Monday, March 10, 2014

Impending Snowstorm to Drop 12"+ of Snow Tuesday and Wednesday

Note: This post will concern the March 11-14 Significant Snowstorm, but the title has been changed. If you find this sort of title better than the date and storm classification, or if you prefer the date + classification, leave your input in the comments below.

I'm carefully watching the next few days for a snowstorm that looks to drop a foot of snow or more on the United States.

We'll begin with an analyzation of the big picture of this storm. The model I will be using here will be the NAM model, as its low-resolution GFS counterpart appears to be suffering from some errors we will address later on in this post. The image above shows mean sea level pressure (MSLP) values, as well as precipitation values and high and low-pressure demarcations for Tuesday afternoon, tomorrow. We see a strong storm system in the far northeast corner of Kansas, bottoming out at 994 millibars and creating a heck of a pressure gradient over Nebraska. In Nebraska, we also see a precipitation shield breaking out, which could be accompanied by some harsh winds if that pressure gradient happens to meet up with the precipitation. Luckily, this forecast keeps the strongest winds just south and east of the inclement weather in northwest Nebraska.

In the late evening hours of Tuesday, we see that our storm system has pushed off to the east, maintaining both its tight pressure gradient and precipitation shield as it progresses east. Our storm is now at about 995 millibars, roughly the same strength as what we saw Tuesday afternoon in the image above. The 1 millibar difference really isn't anything to write home about in this situation. Typically, we might see a severe weather situation arising in the Plains and Midwest due to that tight pressure gradient, but that swath of precipitation down in Mississippi, Alabama and the panhandle of Florida indicate there's a storm system there (a closed low, to be exact) that will prohibit such a severe weather event from forming. At this point in time, accumulating snow should begin to fall over the Midwest.

By the time we hit the morning of Wednesday, March 12, we find that phasing has occurred with our storm system. What this means is that our original system has phased, or merged, with a system coming south from Canada to create a single, stronger storm. This is clearly displayed by the abundant precipitation breaking out over Michigan, Indiana and Ohio, and also shown by the tighter pressure gradient expanded across much of the Central and East US. It is also possible the western flank of the gradient is a bit amplified thanks to the strong high pressure in Canada, but that's not a big piece of the puzzle right now. At this point in time, potentially significant accumulating snow looks to be impacting the Ohio Valley.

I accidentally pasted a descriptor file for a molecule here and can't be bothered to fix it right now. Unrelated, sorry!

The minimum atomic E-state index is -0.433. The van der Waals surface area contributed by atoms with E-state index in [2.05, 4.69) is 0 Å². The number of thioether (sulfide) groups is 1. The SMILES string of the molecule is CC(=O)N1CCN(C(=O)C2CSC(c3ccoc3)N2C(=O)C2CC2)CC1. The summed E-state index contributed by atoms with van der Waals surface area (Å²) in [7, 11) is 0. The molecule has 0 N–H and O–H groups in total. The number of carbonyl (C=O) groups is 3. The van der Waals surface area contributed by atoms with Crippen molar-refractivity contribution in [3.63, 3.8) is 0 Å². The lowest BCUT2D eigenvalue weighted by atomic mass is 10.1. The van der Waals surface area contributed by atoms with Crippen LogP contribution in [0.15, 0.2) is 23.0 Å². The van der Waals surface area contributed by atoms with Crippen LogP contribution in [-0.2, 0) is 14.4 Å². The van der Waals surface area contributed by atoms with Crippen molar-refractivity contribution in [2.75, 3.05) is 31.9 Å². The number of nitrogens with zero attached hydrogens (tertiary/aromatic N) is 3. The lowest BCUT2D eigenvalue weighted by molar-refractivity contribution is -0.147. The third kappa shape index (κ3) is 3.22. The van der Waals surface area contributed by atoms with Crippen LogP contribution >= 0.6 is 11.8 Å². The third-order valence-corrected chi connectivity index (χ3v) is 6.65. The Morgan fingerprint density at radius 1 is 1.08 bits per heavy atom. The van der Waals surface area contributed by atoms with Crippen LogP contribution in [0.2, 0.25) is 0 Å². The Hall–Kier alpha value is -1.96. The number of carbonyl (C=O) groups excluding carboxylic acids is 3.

Lastly, by the evening hours of Wednesday, we see the system has now transferred offshore, and is now putting down significant accumulating snow across the interior Northeast, leaving coastal areas (and even some inland regions) to experience rain or a mixing event.  The extreme pressure gradient remains in place, maximized in this forecast graphic over Pennsylvania and New York, as well as the rest of the New England area. After this, the storm exits the region, leaving quite a snowstorm in its wake. Check out the latest snowfall forecasts for this event:

To add some model variety, we'll also show the GFS snowfall forecast.

If you look at these maps and think something's not the same, you're right. There are some differences here. The primary difference is that the GFS is more south with the storm system than the NAM model. This is displayed well when looking at the beginning of the accumulating snow swath all the way back out in Illinois. The NAM model gives a generous 6" or more to Chicagoland, but the GFS only lays down a handful of inches across Springfield, IL.

After looking at all the data, I think it might be best to lean towards a NAM solution with the placement of heavy snow further north in the Great Lakes, but not too far north, if you know what I mean. Let's go over why.

The first red flag is the NCEP Weather Prediction Center's preferred track superimposed on an ensemble suite for this storm system. We see the NCEP WPC track for this storm in black, but it's obvious that their track is on the southern envelope of guidance. The heavy majority of ensemble members prefer to take this storm further north, into central or northern Missouri rather than southwestern MO. This would result in snow totals displaced further to the north, like the NAM says. But we can dig deeper than this. Let's keep going in our search for why these northern amounts are more preferred over the GFS.